Eldorado Resorts, Inc. (NASDAQ:ERI) said Thursday it won regulatory approval from the Louisiana Gaming Control Board (LGCB) to proceed with its $17.3 billion acquisition of Caesars Entertainment Corp. (NASDAQ:CZR).
The Pelican State is at least the second to sign off on the deal, which will create the biggest US gaming company by number of properties. In approving a pair of asset sales by Eldorado, the Missouri Gaming Commission (MGC) last month gave the green light for the takeover, too. Sixteen other states, notably Nevada and New Jersey, still must give the go-ahead for the transaction.
Eldorado announced that at a meeting today, the Company received approval from the Louisiana Gaming Control Board in connection with its pending acquisition of Caesars Entertainment Corporation, subject to customary conditions,” according to the regional gaming company.
ERI is forecasting completion of the transaction in the first half of 2020. But some analysts have said it could happen in the current quarter.
News that the LGCB approved the Caesars purchase continues a recent run of good fortune for ERI in the Pelican State. Earlier this week, the company announced the sale of the Eldorado Resort and Casino in Shreveport to Maverick Gaming for $230 million.
That asset sale was announced just a few weeks after the LGCB gave ERI permission to bring the Isle of Capri riverboat casino ashore, marking the state’s first approval of that kind.
Accounting for the aforementioned sale, the combined ERI/Caesars will control five Pelican State properties – the Isle of Capri, the Belle of Baton Rouge, Harrah’s New Orleans, Harrah’s Louisiana Downs, and the Horseshoe Bossier City.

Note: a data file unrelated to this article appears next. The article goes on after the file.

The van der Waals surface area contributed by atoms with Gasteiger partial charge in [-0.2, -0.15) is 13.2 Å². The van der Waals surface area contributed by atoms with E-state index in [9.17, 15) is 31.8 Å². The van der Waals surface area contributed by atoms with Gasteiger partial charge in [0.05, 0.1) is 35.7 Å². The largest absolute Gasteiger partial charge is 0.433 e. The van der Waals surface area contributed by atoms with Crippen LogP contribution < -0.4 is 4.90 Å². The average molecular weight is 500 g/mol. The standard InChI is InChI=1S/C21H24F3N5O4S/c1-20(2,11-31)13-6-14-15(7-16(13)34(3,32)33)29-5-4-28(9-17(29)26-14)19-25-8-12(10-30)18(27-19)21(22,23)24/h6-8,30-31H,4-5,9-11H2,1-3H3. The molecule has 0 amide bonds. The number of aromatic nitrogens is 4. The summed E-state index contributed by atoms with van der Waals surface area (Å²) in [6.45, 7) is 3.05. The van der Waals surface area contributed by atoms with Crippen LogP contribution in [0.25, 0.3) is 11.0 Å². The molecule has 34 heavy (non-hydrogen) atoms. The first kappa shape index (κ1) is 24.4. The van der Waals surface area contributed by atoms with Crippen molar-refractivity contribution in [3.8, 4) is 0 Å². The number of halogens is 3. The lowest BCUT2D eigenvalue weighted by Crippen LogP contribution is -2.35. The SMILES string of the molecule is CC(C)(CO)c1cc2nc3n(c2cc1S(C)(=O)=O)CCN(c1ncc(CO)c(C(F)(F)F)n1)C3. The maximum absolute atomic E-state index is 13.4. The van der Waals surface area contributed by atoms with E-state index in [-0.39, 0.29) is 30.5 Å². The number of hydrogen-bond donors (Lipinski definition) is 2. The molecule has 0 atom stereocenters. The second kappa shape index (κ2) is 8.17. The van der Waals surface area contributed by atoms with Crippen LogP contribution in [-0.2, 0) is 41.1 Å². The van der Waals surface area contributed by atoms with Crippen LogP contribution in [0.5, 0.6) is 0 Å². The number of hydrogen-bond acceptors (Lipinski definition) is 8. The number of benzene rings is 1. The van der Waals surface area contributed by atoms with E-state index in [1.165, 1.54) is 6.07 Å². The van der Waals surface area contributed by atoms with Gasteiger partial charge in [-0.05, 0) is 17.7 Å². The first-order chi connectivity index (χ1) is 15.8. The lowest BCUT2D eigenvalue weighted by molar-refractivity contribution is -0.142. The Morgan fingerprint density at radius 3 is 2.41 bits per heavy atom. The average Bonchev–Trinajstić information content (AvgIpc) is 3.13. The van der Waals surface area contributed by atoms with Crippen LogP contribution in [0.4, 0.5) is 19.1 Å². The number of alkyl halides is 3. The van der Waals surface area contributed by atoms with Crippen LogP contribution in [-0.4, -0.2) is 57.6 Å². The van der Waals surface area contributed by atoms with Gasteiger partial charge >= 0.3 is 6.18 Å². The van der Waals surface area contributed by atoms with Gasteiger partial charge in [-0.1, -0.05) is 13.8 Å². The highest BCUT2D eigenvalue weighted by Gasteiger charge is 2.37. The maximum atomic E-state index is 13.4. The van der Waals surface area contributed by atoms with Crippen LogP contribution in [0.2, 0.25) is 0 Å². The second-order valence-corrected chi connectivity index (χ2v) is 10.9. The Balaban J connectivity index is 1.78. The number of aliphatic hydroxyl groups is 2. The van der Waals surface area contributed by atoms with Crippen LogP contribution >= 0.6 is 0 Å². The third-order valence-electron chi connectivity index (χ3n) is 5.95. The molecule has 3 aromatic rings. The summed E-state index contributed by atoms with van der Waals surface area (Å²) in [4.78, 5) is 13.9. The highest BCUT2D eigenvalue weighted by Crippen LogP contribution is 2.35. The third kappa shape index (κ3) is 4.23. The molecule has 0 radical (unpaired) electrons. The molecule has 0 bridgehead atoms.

Neither operator has publicly mentioned further asset sales in the southern state, but ERI is also selling a gaming property in neighboring Mississippi.
Turning to Nevada and New Jersey
In addition to Louisiana, Northern Nevada was another region highlighted by analysts where ERI and Caesars would look to reduce overlap before consummation of the takeover. On Wednesday, Caesars and Vici Properties announced the $50 million sale of Harrah’s Reno, and there’s chatter that Eldorado is mulling a divestment of the MontBleu in Lake Tahoe.
It’s also widely expected that once the companies combine, ERI management, which leads the new firm, will look to unload one or two Caesars’ properties on the Las Vegas Strip.
New Jersey regulators are scheduled to take up the deal at some point this month. Via Eldorado’s Tropicana and Caesars’ Bally’s, Caesars Palace and Harrah’s, the operators control four of the nine venues on the Atlantic City Boardwalk.
Amid concerns of too much concentration and the city’s ability to adequately support nine casinos, there has been scuttlebutt, mainly centering around Bally’s, that Eldorado could look to close or sell a Caesars Boardwalk asset.
More recently, industry observers familiar with New Jersey speculated that ERI could combine Bally’s with another property, thereby reducing the number of casinos in the market while allaying regulators’ concerns about potential job losses.